A weblog, or simply a blog, is a website which is regularly updated (often several times a day) and where the information is offered in a chronological sequence. The front page of the blog provides the latest additions. The operator of the blog provides a more or less personal logbook of information (posts) that he will share with the visitors to his weblog.
Blogs are a logical extension of the virtual communities that have surfaced around the world. The idea appeals to the tribal nature of societies. Blogs, however, play a unique role, as, at the same time, they can be ultra-personal. Those blogs that harness both issues will be amongst the most successful.
While blogs can be, and are, used in connection with a wide range of topics, the most popular ones are politically oriented, on international, national (but especially local and community) issues. Many community-based organisations and politicians operate their own blogs to stay in contact with grassroots sentiment, ideas, suggestions and comments. It allows for active participation from individual citizens in political decision-making processes.
This allows citizens to bypass the media, and this process of media democratisation is also called mediacracy. In a rapidly commercialised news market, where the company share price rules, and which is characterised by the dumbing-down and Americanisation of news and information, blogging is rapidly conquering the world through the millions of people who reject the way the news system presently works. The same applies to the spin-doctoring that is taking place, with a great deal of political and commercial information being massaged into the traditional media.
Blogs offers citizens a way round this.
Traditional media can’t provide for the direct participation of its readers in political (and other) debates. Blogs can provide such a democratic service and it is therefore in the interests of democracy to investigate and maximise the possibilities that blogging can offer to politicians, the media and the wider community.
Proactive politicians, journalists and other opinion architects could become the leaders of the blog revolution. At the same time, scanning blogs will enable proactive leaders to detect new trends, developments, opinions and ideas at an early stage. Many companies already have an active monitoring program to detect comments regarding their companies, brands, products and services.
The fact that young people around the world are massively abandoning the traditional news media is a warning sign that the current media are unable to maintain this important role in democratic societies, and it is therefore important that we investigate what roles blogs can play in the media policies of democratic nations and communities. With newspaper circulations in the western world at an all time low, it is about time for this industry to start looking at innovations.
Affecting traditional news media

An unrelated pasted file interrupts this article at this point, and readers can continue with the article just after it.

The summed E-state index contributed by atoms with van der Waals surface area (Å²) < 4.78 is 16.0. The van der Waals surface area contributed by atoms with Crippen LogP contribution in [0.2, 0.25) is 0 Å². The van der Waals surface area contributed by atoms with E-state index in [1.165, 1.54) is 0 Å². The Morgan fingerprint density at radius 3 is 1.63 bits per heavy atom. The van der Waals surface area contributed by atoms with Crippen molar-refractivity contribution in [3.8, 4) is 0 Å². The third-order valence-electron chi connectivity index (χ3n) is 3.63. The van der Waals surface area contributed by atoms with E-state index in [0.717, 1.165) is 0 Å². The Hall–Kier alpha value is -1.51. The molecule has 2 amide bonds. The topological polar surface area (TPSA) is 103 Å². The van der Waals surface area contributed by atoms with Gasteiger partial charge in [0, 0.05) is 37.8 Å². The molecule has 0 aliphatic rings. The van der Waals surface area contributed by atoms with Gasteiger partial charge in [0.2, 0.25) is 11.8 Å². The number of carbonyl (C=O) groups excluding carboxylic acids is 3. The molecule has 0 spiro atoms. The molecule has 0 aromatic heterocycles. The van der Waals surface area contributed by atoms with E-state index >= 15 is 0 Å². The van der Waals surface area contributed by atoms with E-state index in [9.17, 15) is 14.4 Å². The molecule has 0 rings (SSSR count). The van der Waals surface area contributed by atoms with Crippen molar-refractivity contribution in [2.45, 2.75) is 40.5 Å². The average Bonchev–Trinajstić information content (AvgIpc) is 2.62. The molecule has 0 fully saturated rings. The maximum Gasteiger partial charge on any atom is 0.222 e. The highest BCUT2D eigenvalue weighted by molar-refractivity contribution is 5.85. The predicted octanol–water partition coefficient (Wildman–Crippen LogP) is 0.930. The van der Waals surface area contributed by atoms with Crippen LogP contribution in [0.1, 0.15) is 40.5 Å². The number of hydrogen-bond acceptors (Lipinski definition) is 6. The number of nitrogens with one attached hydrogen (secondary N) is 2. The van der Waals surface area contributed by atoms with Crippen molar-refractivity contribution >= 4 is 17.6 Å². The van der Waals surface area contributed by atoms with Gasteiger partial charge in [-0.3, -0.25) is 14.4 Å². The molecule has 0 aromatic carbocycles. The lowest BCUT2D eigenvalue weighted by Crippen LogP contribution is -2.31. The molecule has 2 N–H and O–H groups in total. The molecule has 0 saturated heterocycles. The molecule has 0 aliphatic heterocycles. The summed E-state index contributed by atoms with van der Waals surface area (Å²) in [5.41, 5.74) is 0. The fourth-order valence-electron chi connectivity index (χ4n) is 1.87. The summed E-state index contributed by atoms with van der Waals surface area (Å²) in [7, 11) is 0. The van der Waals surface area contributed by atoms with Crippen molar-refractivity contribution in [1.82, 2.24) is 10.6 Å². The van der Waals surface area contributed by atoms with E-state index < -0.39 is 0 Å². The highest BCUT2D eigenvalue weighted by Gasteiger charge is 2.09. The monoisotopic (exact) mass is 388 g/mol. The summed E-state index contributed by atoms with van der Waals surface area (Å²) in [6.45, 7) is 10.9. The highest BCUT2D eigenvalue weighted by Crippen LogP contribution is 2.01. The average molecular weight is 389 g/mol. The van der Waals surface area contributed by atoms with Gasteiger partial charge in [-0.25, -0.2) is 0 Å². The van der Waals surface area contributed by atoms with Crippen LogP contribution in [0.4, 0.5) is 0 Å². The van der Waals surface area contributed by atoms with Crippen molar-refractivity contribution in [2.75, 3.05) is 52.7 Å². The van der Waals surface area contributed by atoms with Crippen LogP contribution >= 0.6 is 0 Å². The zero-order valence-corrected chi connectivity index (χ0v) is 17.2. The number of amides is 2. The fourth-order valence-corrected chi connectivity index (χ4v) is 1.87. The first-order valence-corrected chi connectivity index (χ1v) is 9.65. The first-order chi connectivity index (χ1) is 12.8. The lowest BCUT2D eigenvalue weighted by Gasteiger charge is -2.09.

Blogs will, in some cases, undermine the traditional news media; but more innovative media will find ways to incorporate blogs into their services – in other words, readers become journalists. Having said this, there are, of course, serious hooks connected to these systems. The media doesn’t want to be held liable for blogs that appear on their Internet site, and implementing censorship defeats the purpose of blogging.
For that reason alone the majority of blogs will therefore remain in the public domain.
Nevertheless, the traditional new media will need to very seriously investigate blogging in order to see how they can support their own operations, and use blogs, themselves, to check if they are reporting the news in the way people want. It allows them to keep an ear to the ground.
The media also need to have a much better understanding of how people use news. This has far-reaching consequences – not just in relation to blogging, but also to other media, for example, the Internet, video-based broadband, mobile, wireless and so on.
News needs, by default, to be multimedia. The current structure of separate text-based, video-based and audio-based news media does not make sense in our converging world. Most news media, however, are asleep at the wheel. At the same time more and more bloggers are already understanding this and are including video and audio applications into their blogs.
Key elements in the converging world are: personalisation, diversification and interactivity and all media will need to take these changes very seriously. Most media are still looking at their business with blinkers on. They are more concerned about the effect newspapers, magazines, TV and radio have on each other, and they are missing the point – that the real threat (and the real opportunities) are coming from a totally different direction.
Most media are looking on blogs as a threat, and are therefore avoiding the phenomenon as far as possible.
Other blog terms
Most blogs also allow for posting notes and comments on previously posted blogs, in sequence. Each blog gets its own list, and so can be cross-referred individually – for instance to other weblogs.
Trackbacks allow others who mention or discuss other weblogs to post a reference back to the original blog. Blogrolls are lists of links to other related blogs. Blog systems allow for elaborate archiving systems.
Global – Convergence of Media & Telecommunications
Global – Broadcasting (Digital, Cable, Satellite TV)
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